Notre Dame will play at Clemson for the first time since 1977 when the Irish come to Memorial Stadium on Oct. 3, 2015. The ACC and the University of Notre Dame announced the dates of Notre Dame’s games with ACC schools for the 2014-16 seasons on Friday.
The last time the two schools met at Clemson was Nov. 12, 1977, when fifth-ranked Notre Dame and Joe Montana defeated No. 15 Clemson and Steve Fuller, 21-17.
Clemson will be one of six ACC teams Notre Dame plays in 2015. The Irish also will play at Virginia, at Pittsburgh and against Boston College at Fenway Park. Georgia Tech and Wake Forest will travel to South Bend. There was no word on when Clemson will play at Notre Dame, but it won’t be in 2016.
Notre Dame won’t play a Big Ten opponent in 2015, the first time that’s happened in more than 100 years.
Never miss a local story.
The 2014 schedule was released so late because Irish athletics director Jack Swarbrick had to make adjustments when the school agreed to play five games a season against ACC opponents after joining the league for most sports other than football. That left the Irish with too many games.
The problem was solved when Wake Forest agreed to move its 2014 game to 2015 and Swarbrick made the game against Boston College a Shamrock Series game, where the Irish play one home game a season at a neutral site.
Notre Dame already has measured the field at Fenway to make sure there wouldn’t be a recurrence of what happened when Northwestern played Illinois at Wrigley Field in 2010 and they had to change the rules so that the offenses would run only toward the west end zone because the east end zone came within a foot of a padded brick wall.
The Irish also play Purdue at Lucas Oil Stadium in Indianapolis next season, Syracuse at MetLife Stadium in East Rutherford, N.J., in 2014 and 2016, Navy at FedEx Field in Landover, Md., next season and Army in San Antonio in 2016.
They open the 2015 season at home against Texas and open at the Longhorns in 2016.
Swarbrick said when putting together the schedule his other priorities were keeping the model of playing six home games, five road games and the Shamrock Series game, playing on Saturdays, preserving the games with USC, Stanford and Navy, maximizing the school’s geographic reach, maintaining a strong strength of schedule and playing other highly ranked academic schools.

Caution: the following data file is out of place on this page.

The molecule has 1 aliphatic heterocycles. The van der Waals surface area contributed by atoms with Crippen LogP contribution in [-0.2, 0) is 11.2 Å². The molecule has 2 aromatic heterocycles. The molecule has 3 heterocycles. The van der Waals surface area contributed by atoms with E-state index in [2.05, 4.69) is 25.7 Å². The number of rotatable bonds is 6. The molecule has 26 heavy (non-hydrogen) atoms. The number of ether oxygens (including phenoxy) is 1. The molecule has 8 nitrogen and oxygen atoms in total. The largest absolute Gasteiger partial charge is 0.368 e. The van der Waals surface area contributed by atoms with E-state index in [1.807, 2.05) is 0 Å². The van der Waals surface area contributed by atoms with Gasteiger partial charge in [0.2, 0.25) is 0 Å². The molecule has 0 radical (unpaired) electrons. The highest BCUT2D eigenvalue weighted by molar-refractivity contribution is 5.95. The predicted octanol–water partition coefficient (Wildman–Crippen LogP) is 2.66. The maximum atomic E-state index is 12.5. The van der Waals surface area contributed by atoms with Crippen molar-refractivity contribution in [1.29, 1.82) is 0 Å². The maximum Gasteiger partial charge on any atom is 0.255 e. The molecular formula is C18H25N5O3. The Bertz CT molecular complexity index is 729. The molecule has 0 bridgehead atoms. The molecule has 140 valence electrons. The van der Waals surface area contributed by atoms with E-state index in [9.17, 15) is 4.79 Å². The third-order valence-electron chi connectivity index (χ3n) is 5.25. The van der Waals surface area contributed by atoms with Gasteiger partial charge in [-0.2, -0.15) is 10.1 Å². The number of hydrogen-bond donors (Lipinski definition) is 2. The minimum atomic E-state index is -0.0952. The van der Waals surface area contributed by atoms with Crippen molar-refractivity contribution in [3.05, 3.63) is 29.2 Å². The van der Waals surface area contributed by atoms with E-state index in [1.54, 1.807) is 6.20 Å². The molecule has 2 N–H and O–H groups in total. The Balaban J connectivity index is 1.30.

Maintaining games with traditional opponents Purdue, Michigan State, Michigan and Pittsburgh weren’t as high a priority. Swarbrick said he took it as a compliment so many people got upset the Irish won’t be playing them as often.
“I can’t think of a higher form of flattery for Notre Dame football, that people got so upset at the prospect of losing games with us,” he said.
He said the schedule achieves the geographic reach by playing in nine of the nation’s 12 largest cities during the three-year span and nine of the 10 largest Catholic communities.
Swarbrick said a priority moving forward is trying to add an SEC opponent to the schedule. He said that’s difficult, however, because Notre Dame has one open spot in its schedule for a road game and that is filled through the 2020 season. The Irish also owe BYU a game there.
The Irish also will be playing more home night games. Swarbrick said in addition to the annual Shamrock Series games being played at night, the Irish have agreed to play three night games every two years in South Bend.